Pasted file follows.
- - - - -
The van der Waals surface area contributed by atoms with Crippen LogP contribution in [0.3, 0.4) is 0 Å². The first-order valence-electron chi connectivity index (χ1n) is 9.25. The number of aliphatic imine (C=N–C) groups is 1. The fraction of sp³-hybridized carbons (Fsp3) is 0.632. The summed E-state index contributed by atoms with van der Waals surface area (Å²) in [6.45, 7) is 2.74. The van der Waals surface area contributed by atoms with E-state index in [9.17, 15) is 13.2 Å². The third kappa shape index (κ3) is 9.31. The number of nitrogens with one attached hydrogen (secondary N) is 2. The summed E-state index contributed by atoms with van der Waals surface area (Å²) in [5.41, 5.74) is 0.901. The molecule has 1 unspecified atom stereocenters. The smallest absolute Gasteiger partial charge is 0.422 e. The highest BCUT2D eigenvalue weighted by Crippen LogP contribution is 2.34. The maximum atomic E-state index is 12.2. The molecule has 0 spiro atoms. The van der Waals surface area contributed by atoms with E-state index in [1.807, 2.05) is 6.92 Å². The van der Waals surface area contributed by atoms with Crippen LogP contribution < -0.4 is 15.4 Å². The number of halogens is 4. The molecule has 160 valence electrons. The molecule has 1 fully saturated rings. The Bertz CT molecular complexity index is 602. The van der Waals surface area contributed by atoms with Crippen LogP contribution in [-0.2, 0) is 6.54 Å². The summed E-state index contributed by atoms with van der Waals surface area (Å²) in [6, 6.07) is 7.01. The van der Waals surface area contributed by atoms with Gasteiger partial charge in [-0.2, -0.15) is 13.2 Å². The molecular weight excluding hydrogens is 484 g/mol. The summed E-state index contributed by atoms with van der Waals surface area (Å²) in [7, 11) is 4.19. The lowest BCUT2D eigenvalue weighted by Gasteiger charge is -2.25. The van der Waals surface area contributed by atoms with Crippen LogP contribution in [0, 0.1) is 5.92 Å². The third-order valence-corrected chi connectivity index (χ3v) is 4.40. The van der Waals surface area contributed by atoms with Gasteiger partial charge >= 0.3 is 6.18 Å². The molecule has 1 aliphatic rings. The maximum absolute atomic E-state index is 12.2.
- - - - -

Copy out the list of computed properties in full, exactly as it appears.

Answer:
The van der Waals surface area contributed by atoms with Crippen LogP contribution in [0.3, 0.4) is 0 Å². The first-order valence-electron chi connectivity index (χ1n) is 9.25. The number of aliphatic imine (C=N–C) groups is 1. The fraction of sp³-hybridized carbons (Fsp3) is 0.632. The summed E-state index contributed by atoms with van der Waals surface area (Å²) in [6.45, 7) is 2.74. The van der Waals surface area contributed by atoms with E-state index in [9.17, 15) is 13.2 Å². The third kappa shape index (κ3) is 9.31. The number of nitrogens with one attached hydrogen (secondary N) is 2. The summed E-state index contributed by atoms with van der Waals surface area (Å²) in [5.41, 5.74) is 0.901. The molecule has 1 unspecified atom stereocenters. The smallest absolute Gasteiger partial charge is 0.422 e. The highest BCUT2D eigenvalue weighted by Crippen LogP contribution is 2.34. The maximum atomic E-state index is 12.2. The molecule has 0 spiro atoms. The van der Waals surface area contributed by atoms with E-state index in [1.807, 2.05) is 6.92 Å². The van der Waals surface area contributed by atoms with Crippen LogP contribution < -0.4 is 15.4 Å². The number of halogens is 4. The molecule has 160 valence electrons. The molecule has 1 fully saturated rings. The Bertz CT molecular complexity index is 602. The van der Waals surface area contributed by atoms with Crippen LogP contribution in [-0.2, 0) is 6.54 Å². The summed E-state index contributed by atoms with van der Waals surface area (Å²) in [6, 6.07) is 7.01. The van der Waals surface area contributed by atoms with Gasteiger partial charge in [-0.2, -0.15) is 13.2 Å². The molecular weight excluding hydrogens is 484 g/mol. The summed E-state index contributed by atoms with van der Waals surface area (Å²) in [7, 11) is 4.19. The lowest BCUT2D eigenvalue weighted by Gasteiger charge is -2.25. The van der Waals surface area contributed by atoms with Crippen LogP contribution in [0, 0.1) is 5.92 Å². The third-order valence-corrected chi connectivity index (χ3v) is 4.40. The van der Waals surface area contributed by atoms with Gasteiger partial charge >= 0.3 is 6.18 Å². The molecule has 1 aliphatic rings. The maximum absolute atomic E-state index is 12.2.